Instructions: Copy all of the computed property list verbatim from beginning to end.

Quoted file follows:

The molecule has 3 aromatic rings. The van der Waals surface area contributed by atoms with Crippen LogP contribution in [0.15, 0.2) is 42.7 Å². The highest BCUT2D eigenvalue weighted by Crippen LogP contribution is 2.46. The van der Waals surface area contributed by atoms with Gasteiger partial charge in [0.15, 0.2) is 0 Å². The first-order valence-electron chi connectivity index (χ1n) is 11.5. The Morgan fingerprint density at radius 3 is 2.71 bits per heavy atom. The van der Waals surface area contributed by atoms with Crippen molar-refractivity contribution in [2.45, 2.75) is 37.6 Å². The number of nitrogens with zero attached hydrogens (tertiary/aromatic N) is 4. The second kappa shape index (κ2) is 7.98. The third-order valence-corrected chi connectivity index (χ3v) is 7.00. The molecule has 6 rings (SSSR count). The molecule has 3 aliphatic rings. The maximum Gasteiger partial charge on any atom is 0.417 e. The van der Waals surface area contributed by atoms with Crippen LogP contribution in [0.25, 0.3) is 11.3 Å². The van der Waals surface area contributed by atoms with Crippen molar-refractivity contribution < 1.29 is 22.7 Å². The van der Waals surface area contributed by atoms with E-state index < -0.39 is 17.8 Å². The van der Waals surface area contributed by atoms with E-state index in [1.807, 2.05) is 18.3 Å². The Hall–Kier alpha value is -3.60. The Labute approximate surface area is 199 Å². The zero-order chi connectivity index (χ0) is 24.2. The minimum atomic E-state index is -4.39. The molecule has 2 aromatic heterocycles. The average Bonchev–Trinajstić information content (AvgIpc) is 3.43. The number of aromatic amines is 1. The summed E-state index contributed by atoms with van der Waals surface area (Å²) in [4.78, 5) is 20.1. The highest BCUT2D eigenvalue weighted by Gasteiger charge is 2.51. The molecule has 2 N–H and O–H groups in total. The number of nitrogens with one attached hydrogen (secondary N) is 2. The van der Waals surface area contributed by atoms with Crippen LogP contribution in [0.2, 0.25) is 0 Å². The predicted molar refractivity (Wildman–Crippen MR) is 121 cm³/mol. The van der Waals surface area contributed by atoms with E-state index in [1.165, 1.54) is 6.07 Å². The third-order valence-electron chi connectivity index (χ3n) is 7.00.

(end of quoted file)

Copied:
The molecule has 3 aromatic rings. The van der Waals surface area contributed by atoms with Crippen LogP contribution in [0.15, 0.2) is 42.7 Å². The highest BCUT2D eigenvalue weighted by Crippen LogP contribution is 2.46. The van der Waals surface area contributed by atoms with Gasteiger partial charge in [0.15, 0.2) is 0 Å². The first-order valence-electron chi connectivity index (χ1n) is 11.5. The Morgan fingerprint density at radius 3 is 2.71 bits per heavy atom. The van der Waals surface area contributed by atoms with Crippen molar-refractivity contribution in [2.45, 2.75) is 37.6 Å². The number of nitrogens with zero attached hydrogens (tertiary/aromatic N) is 4. The second kappa shape index (κ2) is 7.98. The third-order valence-corrected chi connectivity index (χ3v) is 7.00. The molecule has 6 rings (SSSR count). The molecule has 3 aliphatic rings. The maximum Gasteiger partial charge on any atom is 0.417 e. The van der Waals surface area contributed by atoms with Crippen LogP contribution in [0.25, 0.3) is 11.3 Å². The van der Waals surface area contributed by atoms with Crippen molar-refractivity contribution < 1.29 is 22.7 Å². The van der Waals surface area contributed by atoms with E-state index < -0.39 is 17.8 Å². The van der Waals surface area contributed by atoms with E-state index in [1.807, 2.05) is 18.3 Å². The Hall–Kier alpha value is -3.60. The Labute approximate surface area is 199 Å². The zero-order chi connectivity index (χ0) is 24.2. The minimum atomic E-state index is -4.39. The molecule has 2 aromatic heterocycles. The average Bonchev–Trinajstić information content (AvgIpc) is 3.43. The number of aromatic amines is 1. The summed E-state index contributed by atoms with van der Waals surface area (Å²) in [4.78, 5) is 20.1. The highest BCUT2D eigenvalue weighted by Gasteiger charge is 2.51. The molecule has 2 N–H and O–H groups in total. The number of nitrogens with one attached hydrogen (secondary N) is 2. The van der Waals surface area contributed by atoms with Crippen LogP contribution in [0.2, 0.25) is 0 Å². The predicted molar refractivity (Wildman–Crippen MR) is 121 cm³/mol. The van der Waals surface area contributed by atoms with E-state index in [1.165, 1.54) is 6.07 Å². The third-order valence-electron chi connectivity index (χ3n) is 7.00.